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Linda Dégh, 1920-2014

Sunday, August 24, 2014   (0 Comments)
Posted by: Tim Lloyd
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Distinguished Indiana University folklorist and AFS Fellow Linda Dégh passed away on August 19, 2014. The following is her obituary, published in the Bloomington, Indiana Times Herald. Prof. Dégh, along with other colleagues who have passed away this year, will be remembered at the opening ceremonies of the AFS annual meeting this November in Santa Fe.

Linda Dégh-Vázsonyi, of Bloomington, died August 19, 2014. Professor Dégh was born March 18, 1920, to Karoly and Folan Engl Dégh in Budapest, Hungary. She was raised and educated in Hungary where she graduated from Péter Pázmány University. She began her teaching career at the Eötvös Loránd University's Folklore Department in Budapest, before accepting an appointment at the Folklore Institute of Indiana University, Bloomington in 1965. At that time, a new graduate curriculum in the Folklore Institute needed an Europeanist to enhance its already distinguished reputation as "the diamond in the crown of Indiana University" initiated by Herman B Wells. She became an Indiana University Distinguished Professor of Folklore and Ethnomusicology in 1982.

Linda Dégh was a folklorist/ethnologist, specializing in personal and communal identity projections of traditional rural and modern urban communities in Europe and North America. Through personal observation of creative processes in communicating folklore, traditional prose narratives in particular, taking into account historical and situational contexts of performance, she focused not on the text prototype, but on the unique, personal formulations of individuals generated by unpredictable given conditions.

Dégh's 18 books and over to 200 essays have been internationally recognized as initiators of a new approach to folklore study. Her last monographic survey, Legend and Belief: Dialectics of a Folklore Genre, published in 2001, exhibited emergence of stories form novel technological conditions in the U.S. spreading speedy to other industrially advanced nations, expressing fears and concerns of survival in a new world of alienation, globalization, and violence through the defense mechanism rationalizing the irrational.

As a scholar and a teacher, Linda Dégh worked best as a team player, in seminars and workshops. Her exploration of the American folk legend began in an introductory folklore class and resulted in the international study of a new genre, emerging from the advancement of modern technology. As young students disclosed an unknown treasury of legends, she founded the journal Indiana Folklore in 1968 to publish their stories, and with the collaboration of graduate assistants, develop a new method to collect, and analyze and interpret what is now known internationally as urban or contemporary legend. During the summer of 2001, she initiated a pilot study of Hungarian-Americans in the Calumet Region with students to begin exploration of ethnic cultural identity consciousness as a key to the uniqueness of American democracy maintained by an ideal of unity by diversity.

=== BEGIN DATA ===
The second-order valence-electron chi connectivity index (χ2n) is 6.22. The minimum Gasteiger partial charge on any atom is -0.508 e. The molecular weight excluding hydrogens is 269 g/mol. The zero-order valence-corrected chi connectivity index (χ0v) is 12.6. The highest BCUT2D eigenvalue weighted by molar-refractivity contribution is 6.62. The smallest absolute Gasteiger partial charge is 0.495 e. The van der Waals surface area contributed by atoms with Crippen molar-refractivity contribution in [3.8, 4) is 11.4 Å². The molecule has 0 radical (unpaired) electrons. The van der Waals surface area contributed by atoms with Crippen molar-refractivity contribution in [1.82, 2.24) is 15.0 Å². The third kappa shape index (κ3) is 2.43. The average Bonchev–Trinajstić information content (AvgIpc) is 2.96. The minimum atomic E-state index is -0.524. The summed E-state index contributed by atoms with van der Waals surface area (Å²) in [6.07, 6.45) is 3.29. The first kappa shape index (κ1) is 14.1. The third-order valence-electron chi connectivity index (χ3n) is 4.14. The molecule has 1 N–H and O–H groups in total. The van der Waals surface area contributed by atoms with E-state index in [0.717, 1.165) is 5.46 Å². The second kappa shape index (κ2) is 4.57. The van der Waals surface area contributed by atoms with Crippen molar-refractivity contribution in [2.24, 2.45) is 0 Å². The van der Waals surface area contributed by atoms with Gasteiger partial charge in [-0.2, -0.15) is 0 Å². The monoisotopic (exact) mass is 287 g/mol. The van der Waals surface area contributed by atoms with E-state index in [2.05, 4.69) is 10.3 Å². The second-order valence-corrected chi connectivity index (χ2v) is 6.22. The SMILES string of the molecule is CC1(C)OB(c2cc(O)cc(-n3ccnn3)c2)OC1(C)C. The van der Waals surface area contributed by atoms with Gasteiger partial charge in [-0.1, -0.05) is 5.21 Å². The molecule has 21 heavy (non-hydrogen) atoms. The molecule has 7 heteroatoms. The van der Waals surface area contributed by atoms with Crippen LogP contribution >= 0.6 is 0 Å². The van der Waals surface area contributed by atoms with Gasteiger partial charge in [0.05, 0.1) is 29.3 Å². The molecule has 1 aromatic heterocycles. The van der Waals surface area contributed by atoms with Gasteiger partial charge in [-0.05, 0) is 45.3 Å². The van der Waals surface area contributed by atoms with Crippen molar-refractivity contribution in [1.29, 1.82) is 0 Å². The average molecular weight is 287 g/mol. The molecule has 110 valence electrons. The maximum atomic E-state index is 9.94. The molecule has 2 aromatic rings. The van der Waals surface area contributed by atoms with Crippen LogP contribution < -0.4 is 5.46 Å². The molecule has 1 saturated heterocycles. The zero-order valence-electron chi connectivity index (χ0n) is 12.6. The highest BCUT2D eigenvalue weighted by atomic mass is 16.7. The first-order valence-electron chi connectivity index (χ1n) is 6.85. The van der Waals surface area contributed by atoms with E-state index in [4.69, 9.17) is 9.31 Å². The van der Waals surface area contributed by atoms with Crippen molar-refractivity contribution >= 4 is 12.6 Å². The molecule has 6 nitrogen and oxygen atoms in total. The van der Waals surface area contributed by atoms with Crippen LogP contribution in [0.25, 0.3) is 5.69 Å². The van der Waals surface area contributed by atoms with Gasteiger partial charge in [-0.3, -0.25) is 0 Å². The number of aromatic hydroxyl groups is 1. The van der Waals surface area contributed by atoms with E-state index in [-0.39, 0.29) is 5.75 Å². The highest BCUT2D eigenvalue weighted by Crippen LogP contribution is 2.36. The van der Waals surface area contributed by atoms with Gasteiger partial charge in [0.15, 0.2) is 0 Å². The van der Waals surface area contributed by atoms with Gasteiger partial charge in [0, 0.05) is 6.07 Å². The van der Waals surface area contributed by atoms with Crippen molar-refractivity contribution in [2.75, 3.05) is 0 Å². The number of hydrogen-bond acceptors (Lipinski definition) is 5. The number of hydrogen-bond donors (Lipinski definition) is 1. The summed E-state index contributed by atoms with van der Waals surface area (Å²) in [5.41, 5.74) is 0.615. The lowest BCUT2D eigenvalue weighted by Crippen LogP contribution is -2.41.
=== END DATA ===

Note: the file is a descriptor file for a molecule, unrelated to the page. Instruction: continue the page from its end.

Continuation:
Other awards and honors include an American Philosophy Fellowship (1968), Guggenheim Fellowship (1970), Subcommittee on Anthropology/Folklore, ACLS and the Hungarian Academy of Sciences Joint Committee, Fulbright Research Fellowship in Germany (1984-85), American Folklore Society: Centennial Recognition Award (1989), National Humanities Center Fellowship ( 1990-91), Hoosier Folklore Society Achievement Award (1991), International Society for the Study of Contemporary Legend Outstanding Contribution Award (1993), Sigillo D'Oro, Pitré-Salomone Marino Prize, Palermo, Italy (1995), Ortutay Medal - The Hungarian Ethnographic Society Budapest (1995). In 2004, she received the Lifetime Scholarly Achievement Award from the American Folklore Society.

She was an honorary member of the International Society for Folk Narrative Research and the International Society of European Ethnology and Folklore. In 1993, she was elected as a member of the Folklore Fellows of the Finnish Academy of Sciences, Helsinki, Finland, and in 1971 elected as Fellow of the American Folklore Society where she was a Past-president in 1981-83.

Linda loved and was devoted to her church, former students, colleagues, special friends, and her pet family – Duffy, Midnight, and Olivia. A special note of heartfelt gratitude is extended to her team of caregivers, Southern Care Hospice of South Central Indiana, and the staff of Visiting Angels for their love and compassionate care.

She is survived by a great niece and a great nephew who reside in Budapest, Hungary. She was preceded in death by her husband of 28 years, Andrew Vázsonyi, and her parents.

A memorial service will be conducted by Pastor Andrew Kort at the First Presbyterian Church (221 East Sixth Street) at 10:00 a.m. on Friday, September 12, 2014.

Memorial gifts may be made in memory of Professor Dégh to the IU Foundation, PO Box 500, Bloomington IN 47402 . Any donations to the IU foundation in Linda's memory should be specifically directed to the "Linda Degh Endowment."  Linda donated her home to the Department of Folklore and Ethnomusicology to form the basis of an endowed professorship in folklore. The endowment will continue the work of trying to raise funds to make that happen. Donations in Linda's memory may also be made to the Monroe County Humane Association, PO Box 1334, Bloomington IN 47402.

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